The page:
Margaret was about 22 and had never travelled far from her native Bristol. In anticipation of a week-long package trip to Spain, she invested in seven outfits from her catalogue, so that she’d have something new and special to wear every single day. The whole office was regaled with a detailed description of each outfit as the catalogue delivered it, and after waving her goodbye on the Friday, we looked forward all the following week to an account of her adventures on her return.
Sadly her investment did not pay great dividends. Pressed for a description, she just shook her head.
“I think abroad’s very over-rated,” she said sadly and would not be drawn any further.
I have higher hopes for my holiday in France.
My packing strategy for my small daughter Laura is similar to my own and I look forward to a month without laundry. Until Day 5 of our trip, when my husband announces, to my surprise, “Oh no, I’m down to my last t-shirt.”
Terse questioning reveals that he has brought with him just 5 t-shirts, 5 pairs of pants and 5 pairs of socks. Considering he has approximately 40 t-shirts in his wardrobe at home and more underwear than Laura and I combined, I am not sympathetic.
The situation is partly remedied by persuading him to throw caution to the winds and wear his sandals without socks. But I cannot extend the same philosophy to the other items of clothing in question.
And so for the rest of the holiday, the interior of the camper van is adorned at every stop with a varying array of his drying laundry, like a Tibetan prayer flag offered up to the god of hygiene.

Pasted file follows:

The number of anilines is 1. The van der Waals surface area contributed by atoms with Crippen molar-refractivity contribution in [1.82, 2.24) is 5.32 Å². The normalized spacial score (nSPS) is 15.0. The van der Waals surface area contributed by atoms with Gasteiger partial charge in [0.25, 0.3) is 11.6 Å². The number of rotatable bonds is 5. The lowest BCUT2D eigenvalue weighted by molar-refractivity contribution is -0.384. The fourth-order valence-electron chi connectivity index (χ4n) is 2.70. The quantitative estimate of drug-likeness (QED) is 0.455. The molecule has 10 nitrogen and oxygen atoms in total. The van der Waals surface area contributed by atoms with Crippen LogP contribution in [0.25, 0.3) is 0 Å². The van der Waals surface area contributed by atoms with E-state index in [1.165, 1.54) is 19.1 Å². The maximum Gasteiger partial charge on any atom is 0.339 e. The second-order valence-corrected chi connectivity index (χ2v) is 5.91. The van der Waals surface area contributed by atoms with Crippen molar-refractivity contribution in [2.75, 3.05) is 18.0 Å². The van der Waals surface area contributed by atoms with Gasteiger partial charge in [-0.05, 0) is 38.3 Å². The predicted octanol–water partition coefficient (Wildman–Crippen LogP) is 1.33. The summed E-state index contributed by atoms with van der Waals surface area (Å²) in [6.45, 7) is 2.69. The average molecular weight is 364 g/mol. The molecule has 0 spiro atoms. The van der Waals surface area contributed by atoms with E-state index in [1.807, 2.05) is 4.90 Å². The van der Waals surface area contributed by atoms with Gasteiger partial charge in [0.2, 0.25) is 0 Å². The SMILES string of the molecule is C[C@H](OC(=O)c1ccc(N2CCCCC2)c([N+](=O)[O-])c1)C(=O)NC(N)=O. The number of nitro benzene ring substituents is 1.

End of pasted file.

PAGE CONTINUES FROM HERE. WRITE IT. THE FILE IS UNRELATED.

So at least he can be considered hygienic. Not so, it seems, his swimming trunks – but that’s another story…
Packing. The very thought of it takes the edge off the excitement of going on holiday, at least till we’re on our way.
It shouldn’t be such a difficult task. As we spend most holidays in our camper van, we don’t have to bother with suitcases. We pack our possessions straight into the van’s streamlined cupboards, and here they stay, out of sight, until we need them. Well, that’s the theory, anyway.
Years ago, when we were child-free, holidays meant sailing in Greece. Packing in those days meant shoehorning toy-sized toiletries and capsule wardrobes into a collapsible sausage-shaped bag, ready for decanting into ship’s lockers on arrival. A camera, notebook and pen (plus daily access to yesterday’s English newspaper for my husband) were our only desert-island luxuries. Leaving behind the clutter of everyday life at home and at work was exhilarating. Forget feng shui – there were barely any material items to arrange.